And so that’s what some of this stuff in Obadiah means. When it talks about “Because of the violence against your brother Jacob, you will be covered with shame; you will be destroyed forever” and when “foreigners entered his gate and cast lots for Jerusalem, you were like one of them”, this is what it’s talking about. Edom was not supposed to turn against Judah. And because it did, God pronounced judgment against it.
So what’s that mean for us? Does it mean anything for us at all? How does this short book, talking about God’s judgment against a nation for things it did thousands of years ago, a nation that does not even exist any more, how does that have any application for us today?
Well, as I was looking at this and thinking about it, the thing that jumped out at me was a part of the fifteenth verse. It says, “the day of the Lord is near…As you have done, it will be done to you; your deeds will return upon your own head.”
When we talk about “the day of the Lord”, of course, we’re talking about God’s judgment. And you know, that whole idea of God’s judgment is one that can make us really uncomfortable. We don’t like to talk about it much. We like to talk about God’s love. We like to talk about God’s grace. We like to talk about God’s mercy. And don’t get me wrong, I like to talk about all that stuff, too. And of course, those things are all true. God is love. God is gracious. God is merciful. It’s not wrong to talk about that stuff.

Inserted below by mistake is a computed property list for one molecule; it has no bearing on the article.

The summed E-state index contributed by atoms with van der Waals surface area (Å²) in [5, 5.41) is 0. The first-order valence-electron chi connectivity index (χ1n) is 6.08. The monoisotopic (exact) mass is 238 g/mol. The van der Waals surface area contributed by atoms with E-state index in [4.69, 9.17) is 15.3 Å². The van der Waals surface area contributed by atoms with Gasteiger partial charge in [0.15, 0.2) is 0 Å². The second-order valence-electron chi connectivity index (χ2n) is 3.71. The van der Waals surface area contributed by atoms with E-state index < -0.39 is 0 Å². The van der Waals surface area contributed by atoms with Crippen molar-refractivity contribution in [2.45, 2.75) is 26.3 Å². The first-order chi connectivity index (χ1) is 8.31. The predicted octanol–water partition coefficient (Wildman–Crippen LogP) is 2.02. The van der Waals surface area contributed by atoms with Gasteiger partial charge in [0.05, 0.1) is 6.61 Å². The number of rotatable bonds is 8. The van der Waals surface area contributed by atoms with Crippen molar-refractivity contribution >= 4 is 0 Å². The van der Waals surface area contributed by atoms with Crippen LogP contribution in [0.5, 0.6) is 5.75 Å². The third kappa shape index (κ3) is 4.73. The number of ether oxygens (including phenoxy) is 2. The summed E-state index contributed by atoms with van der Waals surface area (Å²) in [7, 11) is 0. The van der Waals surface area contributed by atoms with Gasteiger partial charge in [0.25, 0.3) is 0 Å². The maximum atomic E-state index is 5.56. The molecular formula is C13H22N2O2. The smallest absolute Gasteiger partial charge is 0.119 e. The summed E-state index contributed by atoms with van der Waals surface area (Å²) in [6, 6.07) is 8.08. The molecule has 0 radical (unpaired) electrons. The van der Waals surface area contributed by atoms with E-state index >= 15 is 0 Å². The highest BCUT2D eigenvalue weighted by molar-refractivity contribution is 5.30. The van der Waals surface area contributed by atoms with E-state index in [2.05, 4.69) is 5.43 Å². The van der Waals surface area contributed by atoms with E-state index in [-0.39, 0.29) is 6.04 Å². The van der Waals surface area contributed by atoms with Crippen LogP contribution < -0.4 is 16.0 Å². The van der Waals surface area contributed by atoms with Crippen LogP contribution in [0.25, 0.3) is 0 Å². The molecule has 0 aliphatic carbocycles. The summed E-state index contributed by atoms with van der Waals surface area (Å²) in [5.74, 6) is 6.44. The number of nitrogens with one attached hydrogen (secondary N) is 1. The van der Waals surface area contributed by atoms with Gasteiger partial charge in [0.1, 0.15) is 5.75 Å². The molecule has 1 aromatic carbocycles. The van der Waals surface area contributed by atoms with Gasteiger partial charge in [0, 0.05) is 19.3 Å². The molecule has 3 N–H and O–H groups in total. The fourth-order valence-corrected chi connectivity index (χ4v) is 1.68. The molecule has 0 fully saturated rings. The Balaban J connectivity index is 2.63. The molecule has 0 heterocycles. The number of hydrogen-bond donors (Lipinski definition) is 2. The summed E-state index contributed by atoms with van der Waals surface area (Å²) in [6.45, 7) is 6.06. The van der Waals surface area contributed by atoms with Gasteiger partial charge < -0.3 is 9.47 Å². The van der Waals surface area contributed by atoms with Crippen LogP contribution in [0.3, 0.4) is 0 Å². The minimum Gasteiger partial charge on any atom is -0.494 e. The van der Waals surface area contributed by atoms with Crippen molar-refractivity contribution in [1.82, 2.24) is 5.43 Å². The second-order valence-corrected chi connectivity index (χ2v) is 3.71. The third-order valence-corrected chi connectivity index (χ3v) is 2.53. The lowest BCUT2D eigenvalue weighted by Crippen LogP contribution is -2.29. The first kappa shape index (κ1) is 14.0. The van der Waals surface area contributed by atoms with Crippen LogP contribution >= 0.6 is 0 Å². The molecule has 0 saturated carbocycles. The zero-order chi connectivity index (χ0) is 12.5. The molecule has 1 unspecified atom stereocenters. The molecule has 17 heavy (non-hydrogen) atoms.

But the thing is that if that’s all we say about God, we’re not giving a complete picture, are we? It comes back, again, to what we’ve said a couple of times already in these messages, which is that we cannot play God for a fool. If we just talk about God’s love and grace and mercy and don’t include God’s judgment, we’re saying we can do whatever we want to without any consequences, because God will forgive us and love us anyway. And the Bible makes clear that that’s not how it works.
But here’s the part that really sticks out to me. “As you have done, it will be done to you; your deeds will return upon your own head.”